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ADHD rates up by a quarter in the past decade: study

Kimberly Gillan
Wednesday, January 23, 2013
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The number of children diagnosed with attention deficit hyperactivity disorder (ADHD) has risen by 24 percent in the past 10 years, according to a US study.

Researchers looked at the health records of 843,000 children who had received care from a Californian health fund.

Between 2001 and 2010, the number of first-time ADHD diagnoses rose from 2.5 percent to 3.1 percent –– a 24 percent increase.

People with ADHD tend to be hyperactive, have difficulty concentrating and are often impulsive.

The study compared white, black and Hispanic children and found rates were highest in white children, jumping from 4.7 percent to 5.6 percent in the 10-year study.

They also found children from wealthier families were more likely to be diagnosed with ADHD.

"Higher rates of ADHD observed in affluent, white families likely represents an effort by these highly educated parents to seek help for their children who may not be fulfilling their expectations for schoolwork," the authors wrote in JAMA Pediatrics.

Study author Dr Darios Getahun said increased education and awareness of ADHD is probably what drove the increase in diagnoses –– which is a good thing for kids.

"The earlier a diagnosis is made, the earlier we can initiate treatment which leads to a better outcome for the child," he said.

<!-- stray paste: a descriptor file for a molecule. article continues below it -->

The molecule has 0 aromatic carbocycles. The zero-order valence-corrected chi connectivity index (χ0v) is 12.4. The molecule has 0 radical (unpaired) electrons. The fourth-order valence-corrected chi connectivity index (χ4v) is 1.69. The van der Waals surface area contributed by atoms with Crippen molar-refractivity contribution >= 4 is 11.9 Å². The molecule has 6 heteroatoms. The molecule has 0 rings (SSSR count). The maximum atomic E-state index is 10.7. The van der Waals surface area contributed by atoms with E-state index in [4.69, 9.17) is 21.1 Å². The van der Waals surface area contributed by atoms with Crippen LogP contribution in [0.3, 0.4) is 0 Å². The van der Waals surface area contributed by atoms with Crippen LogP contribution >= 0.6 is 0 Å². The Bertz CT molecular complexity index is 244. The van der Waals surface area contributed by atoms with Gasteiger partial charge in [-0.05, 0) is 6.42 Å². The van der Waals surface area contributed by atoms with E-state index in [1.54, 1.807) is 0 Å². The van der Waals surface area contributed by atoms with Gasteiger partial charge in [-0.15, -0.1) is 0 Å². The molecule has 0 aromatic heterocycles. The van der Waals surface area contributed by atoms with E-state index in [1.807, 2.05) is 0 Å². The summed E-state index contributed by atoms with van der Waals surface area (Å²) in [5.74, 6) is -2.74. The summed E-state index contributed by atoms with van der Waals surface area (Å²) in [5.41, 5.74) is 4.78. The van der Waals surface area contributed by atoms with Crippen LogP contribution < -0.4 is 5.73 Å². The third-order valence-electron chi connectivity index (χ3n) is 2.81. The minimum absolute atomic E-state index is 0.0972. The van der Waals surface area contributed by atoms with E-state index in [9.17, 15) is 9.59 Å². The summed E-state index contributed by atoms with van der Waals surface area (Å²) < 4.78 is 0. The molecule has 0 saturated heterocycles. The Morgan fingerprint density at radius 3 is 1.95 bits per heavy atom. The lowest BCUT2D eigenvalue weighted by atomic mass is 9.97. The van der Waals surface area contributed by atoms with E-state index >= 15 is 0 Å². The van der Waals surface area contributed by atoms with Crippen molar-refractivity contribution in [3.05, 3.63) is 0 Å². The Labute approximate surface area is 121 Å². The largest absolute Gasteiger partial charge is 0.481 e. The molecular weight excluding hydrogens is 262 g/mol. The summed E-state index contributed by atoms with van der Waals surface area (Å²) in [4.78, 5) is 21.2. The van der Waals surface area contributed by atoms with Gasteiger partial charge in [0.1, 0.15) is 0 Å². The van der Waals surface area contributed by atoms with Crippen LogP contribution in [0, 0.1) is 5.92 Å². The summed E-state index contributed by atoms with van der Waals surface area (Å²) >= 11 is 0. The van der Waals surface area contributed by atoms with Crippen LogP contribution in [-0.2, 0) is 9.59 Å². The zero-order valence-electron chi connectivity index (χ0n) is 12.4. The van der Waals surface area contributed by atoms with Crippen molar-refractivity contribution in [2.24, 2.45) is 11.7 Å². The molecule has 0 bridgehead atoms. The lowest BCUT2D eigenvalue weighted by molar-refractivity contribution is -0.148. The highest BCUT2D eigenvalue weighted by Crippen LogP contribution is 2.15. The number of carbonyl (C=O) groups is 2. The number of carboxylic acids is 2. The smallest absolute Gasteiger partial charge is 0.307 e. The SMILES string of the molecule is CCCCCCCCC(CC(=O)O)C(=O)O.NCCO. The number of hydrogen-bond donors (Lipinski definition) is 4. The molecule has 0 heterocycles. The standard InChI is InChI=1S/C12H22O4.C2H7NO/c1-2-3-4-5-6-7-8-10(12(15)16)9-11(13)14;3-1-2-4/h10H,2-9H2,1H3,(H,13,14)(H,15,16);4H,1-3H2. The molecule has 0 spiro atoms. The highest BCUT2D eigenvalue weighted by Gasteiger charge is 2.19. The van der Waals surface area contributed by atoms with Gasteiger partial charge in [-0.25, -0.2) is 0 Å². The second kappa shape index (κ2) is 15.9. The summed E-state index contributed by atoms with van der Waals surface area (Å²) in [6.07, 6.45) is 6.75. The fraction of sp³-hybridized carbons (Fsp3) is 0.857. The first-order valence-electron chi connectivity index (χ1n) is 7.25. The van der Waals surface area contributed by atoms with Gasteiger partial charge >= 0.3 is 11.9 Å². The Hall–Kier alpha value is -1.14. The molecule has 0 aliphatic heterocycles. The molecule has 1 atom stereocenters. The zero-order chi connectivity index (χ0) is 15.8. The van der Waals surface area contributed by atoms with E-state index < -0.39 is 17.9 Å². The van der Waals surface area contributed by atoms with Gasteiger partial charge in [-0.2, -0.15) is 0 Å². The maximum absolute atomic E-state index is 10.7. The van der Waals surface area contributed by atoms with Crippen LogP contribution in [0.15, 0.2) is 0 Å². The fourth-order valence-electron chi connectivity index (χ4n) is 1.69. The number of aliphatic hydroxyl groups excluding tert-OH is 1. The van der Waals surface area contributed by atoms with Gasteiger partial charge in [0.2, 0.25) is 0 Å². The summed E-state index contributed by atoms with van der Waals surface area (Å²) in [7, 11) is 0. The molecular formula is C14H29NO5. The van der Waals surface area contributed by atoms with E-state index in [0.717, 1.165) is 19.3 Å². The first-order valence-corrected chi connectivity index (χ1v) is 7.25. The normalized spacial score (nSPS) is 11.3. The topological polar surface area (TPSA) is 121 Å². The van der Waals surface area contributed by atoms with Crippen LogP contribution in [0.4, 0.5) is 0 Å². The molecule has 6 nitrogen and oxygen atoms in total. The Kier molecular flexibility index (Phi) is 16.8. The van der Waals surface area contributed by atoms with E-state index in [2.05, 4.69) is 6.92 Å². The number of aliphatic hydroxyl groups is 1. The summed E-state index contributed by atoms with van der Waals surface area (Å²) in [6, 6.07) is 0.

ADHD diagnosis can be difficult because pediatricians, psychologists or psychologists have to be able to rule out other reasons for a child's behaviour.

For this reason, studies into the prevalence of ADHD have mixed results, with Australian studies varying between 2.3 percent and six percent of children.

Dr Daryl Efron, a pediatrician at the Royal Children's Hospital, told ninemsn that rates of diagnosis in Australia are difficult to obtain.

"We don't have these sorts of databases that some sections of the US have," he said.

"But it's important to note that this study is only looking at a sub-section of the community –– it's only people who are registered with that private health fund. How much you can extrapolate from that to the rest of the US or even to Australia … who knows?"

Dr Efron said Australian pediatricians are across the issue, and diagnosis tends to be accurate.

"We have understood this condition is a serious developmental problem but we haven't had excessive diagnosis that they have had in the United States," he said.

"We've got a pretty good approach about which kids to treat and who not to treat."

Dr Steve Hambleton, federal president of the Australian Medical Association, told ninemsn that education and understanding about ADHD is always improving.

"There is now a different level of understanding about what the diagnosis means and what you can do about it and why you would have the diagnosis of something in the first place," he said.

This is great news for kids and families, who can put practices in place to help the child develop.

"If you've got a 10-year-old who can't sit still and can't concentrate on things and function as part of their age-related peer group, you set them up for a long term problem," Dr Hambleton said.

"Whereas if you can help that child with changing things in the environment, and restructuring things around them to help them fit in and be part of their peer group, you're setting them up for a good outcome. Some of those children are high-performing young people with above-average intelligence."

Dr Efron is conducting a large study called the Children's Attention Project, which is observing how children with an ADHD diagnosis fare long-term.

"We know the kids are at risk of having a range of bad outcomes, such as not doing as well at school and not getting as good jobs," he said.

"Most do pretty well but some don't, so we are trying to understand the variables."


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